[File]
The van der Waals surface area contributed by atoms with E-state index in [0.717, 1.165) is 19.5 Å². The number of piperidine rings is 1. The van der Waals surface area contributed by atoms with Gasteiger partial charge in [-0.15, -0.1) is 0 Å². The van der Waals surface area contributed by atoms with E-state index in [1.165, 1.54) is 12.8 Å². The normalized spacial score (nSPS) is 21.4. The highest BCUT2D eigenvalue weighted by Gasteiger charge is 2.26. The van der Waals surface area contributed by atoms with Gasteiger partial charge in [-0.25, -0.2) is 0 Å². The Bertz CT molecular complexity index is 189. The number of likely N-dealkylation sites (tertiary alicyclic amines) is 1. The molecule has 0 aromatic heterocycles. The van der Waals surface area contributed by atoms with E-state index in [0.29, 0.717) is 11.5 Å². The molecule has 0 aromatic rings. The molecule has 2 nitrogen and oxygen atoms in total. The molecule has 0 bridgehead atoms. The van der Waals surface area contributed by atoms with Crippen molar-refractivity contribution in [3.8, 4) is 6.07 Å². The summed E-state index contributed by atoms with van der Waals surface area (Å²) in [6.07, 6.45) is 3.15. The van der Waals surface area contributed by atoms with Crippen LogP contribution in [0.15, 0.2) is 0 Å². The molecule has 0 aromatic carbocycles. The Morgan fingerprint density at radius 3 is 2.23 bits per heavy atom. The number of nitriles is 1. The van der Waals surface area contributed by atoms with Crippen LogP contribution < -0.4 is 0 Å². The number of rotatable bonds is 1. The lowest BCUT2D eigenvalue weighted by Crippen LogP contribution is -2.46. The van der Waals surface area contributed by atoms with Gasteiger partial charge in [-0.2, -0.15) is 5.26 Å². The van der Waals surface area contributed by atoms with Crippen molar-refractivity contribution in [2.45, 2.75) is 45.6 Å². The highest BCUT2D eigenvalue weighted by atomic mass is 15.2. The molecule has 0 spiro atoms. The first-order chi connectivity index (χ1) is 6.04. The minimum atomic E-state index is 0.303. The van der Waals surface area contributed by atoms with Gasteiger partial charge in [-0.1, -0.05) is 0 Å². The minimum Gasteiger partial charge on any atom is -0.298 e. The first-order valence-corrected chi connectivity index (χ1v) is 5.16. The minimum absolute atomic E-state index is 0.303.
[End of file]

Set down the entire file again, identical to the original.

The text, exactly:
The van der Waals surface area contributed by atoms with E-state index in [0.717, 1.165) is 19.5 Å². The number of piperidine rings is 1. The van der Waals surface area contributed by atoms with Gasteiger partial charge in [-0.15, -0.1) is 0 Å². The van der Waals surface area contributed by atoms with E-state index in [1.165, 1.54) is 12.8 Å². The normalized spacial score (nSPS) is 21.4. The highest BCUT2D eigenvalue weighted by Gasteiger charge is 2.26. The van der Waals surface area contributed by atoms with Gasteiger partial charge in [-0.25, -0.2) is 0 Å². The Bertz CT molecular complexity index is 189. The number of likely N-dealkylation sites (tertiary alicyclic amines) is 1. The molecule has 0 aromatic heterocycles. The van der Waals surface area contributed by atoms with E-state index in [0.29, 0.717) is 11.5 Å². The molecule has 0 aromatic rings. The molecule has 2 nitrogen and oxygen atoms in total. The molecule has 0 bridgehead atoms. The van der Waals surface area contributed by atoms with Crippen molar-refractivity contribution in [3.8, 4) is 6.07 Å². The summed E-state index contributed by atoms with van der Waals surface area (Å²) in [6.07, 6.45) is 3.15. The van der Waals surface area contributed by atoms with Crippen LogP contribution in [0.15, 0.2) is 0 Å². The molecule has 0 aromatic carbocycles. The Morgan fingerprint density at radius 3 is 2.23 bits per heavy atom. The number of nitriles is 1. The van der Waals surface area contributed by atoms with Crippen LogP contribution < -0.4 is 0 Å². The number of rotatable bonds is 1. The lowest BCUT2D eigenvalue weighted by Crippen LogP contribution is -2.46. The van der Waals surface area contributed by atoms with Gasteiger partial charge in [-0.2, -0.15) is 5.26 Å². The van der Waals surface area contributed by atoms with Crippen molar-refractivity contribution in [2.45, 2.75) is 45.6 Å². The highest BCUT2D eigenvalue weighted by atomic mass is 15.2. The molecule has 0 spiro atoms. The first-order chi connectivity index (χ1) is 6.04. The minimum atomic E-state index is 0.303. The van der Waals surface area contributed by atoms with Gasteiger partial charge in [-0.1, -0.05) is 0 Å². The minimum Gasteiger partial charge on any atom is -0.298 e. The first-order valence-corrected chi connectivity index (χ1v) is 5.16. The minimum absolute atomic E-state index is 0.303.